Andrew Jackson Ingle's Claim


Submitted by Robin Sterling


Southern Claims Commission File
for
Andrew J. Ingle (2178) Denied
Application received 16 Apr 1872

Two mare mules: one 15 hands high, four years old; one 14 hands high six years old, valued 1st class

$300

500 pounds bacon

$125

1 saddle and bridle

$15

Four bushels corn

$8

 

To the Honorable Commissioners of Claims, (Under the Act of Congress of March 3d, 1871), Washington, D.C.

 

The petition of Andrew J. Ingle respectfully represents that he is a citizen of the United States and resides at present in Winston County, Alabama. That he has a claim against the United States for property and provisions taken by order of General Wilson during the month of March 1865 and used by the U.S. Army.

That all the items in the above schedule were of full value therein set forth and were taken from the residence of your petitioner for the use of and were used by the United States army and the provision and property were taken by General Wilsonís men so they said and the corn and bacon was carried to or near Jonathan Barton and used by said command and the mules was carried south by same command. All was taken on same day the 24 day of March 1865 on their march south to Selma, Alabama.

That no voucher, receipt other writing was given therefore by the person taking the same as aforesaid or record by or taken by your petitioner.

That your petitioner resided at the time his said claim accrued in Winston County, Alabama.

That A.J. Ingle was the original owner of said claim, and that he has never traded the same or any part thereof and is the present owner of the same.

That your petitioner remained loyal adherent to the cause and the Government of the United States during the war, and was so loyal before and at the time of the taking of the property for which this claim is made.

That said claim has not before been presented to the Department or to Congress.

That Stilson, Bundy & Webster, of Washington, D.C., are hereby authorized and empowered to act as his Attorneys for the prosecution of this claim. Wherefore your petitioner prays for such action of your Honorable Commission in the premises, as may be deemed just and proper. [signed] Andrew J. Ingle. Witnesses: Edwin Guthrie and J.M. Barton.

 

That, as stated in the Petition referred to, the property in question was taken from Andrew J. Ingle of Larissa, Winston County in the State of Alabama for the use of a portion of the army of the United States, known as General Wilsonís Cavalry and command by General James H. Wilson, and that the person who took or received the property, or who authorized or directed it to be taken or furnished, were the men of General Wilsonís command whose names are unknown.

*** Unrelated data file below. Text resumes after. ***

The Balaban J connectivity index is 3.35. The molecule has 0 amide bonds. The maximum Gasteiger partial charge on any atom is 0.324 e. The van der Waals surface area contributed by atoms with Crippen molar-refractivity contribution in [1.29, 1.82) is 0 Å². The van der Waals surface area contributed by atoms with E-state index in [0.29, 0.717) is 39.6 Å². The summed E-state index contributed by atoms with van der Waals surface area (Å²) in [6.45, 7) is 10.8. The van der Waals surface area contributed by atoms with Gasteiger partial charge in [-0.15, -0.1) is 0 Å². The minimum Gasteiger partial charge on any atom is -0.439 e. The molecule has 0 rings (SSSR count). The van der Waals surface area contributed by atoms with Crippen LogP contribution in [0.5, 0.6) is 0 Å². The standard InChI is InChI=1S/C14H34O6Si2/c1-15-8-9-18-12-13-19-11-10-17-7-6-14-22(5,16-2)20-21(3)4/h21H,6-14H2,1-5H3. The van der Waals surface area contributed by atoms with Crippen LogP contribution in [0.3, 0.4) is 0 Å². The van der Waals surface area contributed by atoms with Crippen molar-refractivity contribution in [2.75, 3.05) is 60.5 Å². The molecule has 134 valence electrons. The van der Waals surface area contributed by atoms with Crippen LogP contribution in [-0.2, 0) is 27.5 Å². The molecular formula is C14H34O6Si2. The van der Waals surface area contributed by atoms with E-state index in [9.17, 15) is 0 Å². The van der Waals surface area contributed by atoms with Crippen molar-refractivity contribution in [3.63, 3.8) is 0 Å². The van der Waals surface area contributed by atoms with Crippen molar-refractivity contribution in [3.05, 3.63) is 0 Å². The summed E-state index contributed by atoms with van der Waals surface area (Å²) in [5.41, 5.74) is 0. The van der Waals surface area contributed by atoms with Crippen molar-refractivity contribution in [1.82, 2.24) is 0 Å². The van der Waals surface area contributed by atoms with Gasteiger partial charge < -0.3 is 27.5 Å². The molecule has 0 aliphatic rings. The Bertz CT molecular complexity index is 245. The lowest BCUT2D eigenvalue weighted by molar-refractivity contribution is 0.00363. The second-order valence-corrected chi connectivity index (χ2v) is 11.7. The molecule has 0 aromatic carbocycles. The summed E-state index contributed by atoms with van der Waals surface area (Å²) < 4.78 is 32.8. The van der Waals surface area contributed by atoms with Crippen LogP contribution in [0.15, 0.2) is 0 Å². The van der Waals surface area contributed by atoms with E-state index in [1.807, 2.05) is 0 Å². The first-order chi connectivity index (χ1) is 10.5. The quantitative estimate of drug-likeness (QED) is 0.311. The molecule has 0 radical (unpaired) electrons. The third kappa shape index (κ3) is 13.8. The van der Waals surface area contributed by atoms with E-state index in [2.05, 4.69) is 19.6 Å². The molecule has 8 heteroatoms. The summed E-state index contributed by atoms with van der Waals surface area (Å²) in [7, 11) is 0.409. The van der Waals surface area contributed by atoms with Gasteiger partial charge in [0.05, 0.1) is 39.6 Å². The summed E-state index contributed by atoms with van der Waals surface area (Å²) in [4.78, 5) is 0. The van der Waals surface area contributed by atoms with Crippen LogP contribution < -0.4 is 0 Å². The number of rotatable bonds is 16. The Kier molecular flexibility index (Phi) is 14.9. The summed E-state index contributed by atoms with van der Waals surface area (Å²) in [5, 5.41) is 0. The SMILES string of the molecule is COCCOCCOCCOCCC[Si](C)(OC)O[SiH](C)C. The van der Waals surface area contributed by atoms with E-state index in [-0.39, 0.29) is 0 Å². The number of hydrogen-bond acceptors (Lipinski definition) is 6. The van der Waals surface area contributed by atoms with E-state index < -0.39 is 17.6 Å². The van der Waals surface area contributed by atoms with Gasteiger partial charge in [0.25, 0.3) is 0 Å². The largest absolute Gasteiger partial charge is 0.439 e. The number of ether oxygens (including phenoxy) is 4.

That the property was removed to the army on the march and used for by them on 24 Mar 1865 as appears by the Petition presented to the Commissioners.

That the Claimant is unable to produce the witnesses hereafter to be named before the Commissions at the City of Washington for and because of the following reasons, to wit: by reason of the smallness of the claim and the poverty of the claimant.

That the following are the names of the witnesses, their respective places of residence, the points most convenient for the taking of their testimony, and separate, full and detailed statements of what each particular witness is expected to prove; all matters of time, place and circumstances being set forth as explicitly as is possible:

By Lydia Tittle of Larissa in the County of Winston and State of Alabama whose testimony should be taken at or near Larissa in the State of Alabama. The Claimant expects to prove that she was an eyewitness and saw the two mules and bacon estimated at 500 pounds and saddle and bridle, and corn taken on Sunday the 24th day of March 1865 by the soldiers under the command of General James H. Wilson while on the march through that place (Larissa) to Selma, Alabama. That said men took said mules and led them up to claimants house and there packed on their backs all the bacon and corn they could carry and when they had left the house she went over to it and found that they had taken nearly all the bacon that claimant had and she should estimate the amount taken at not less than 500 pounds. She also saw the saddle, bridle and corn taken and carried away by same men.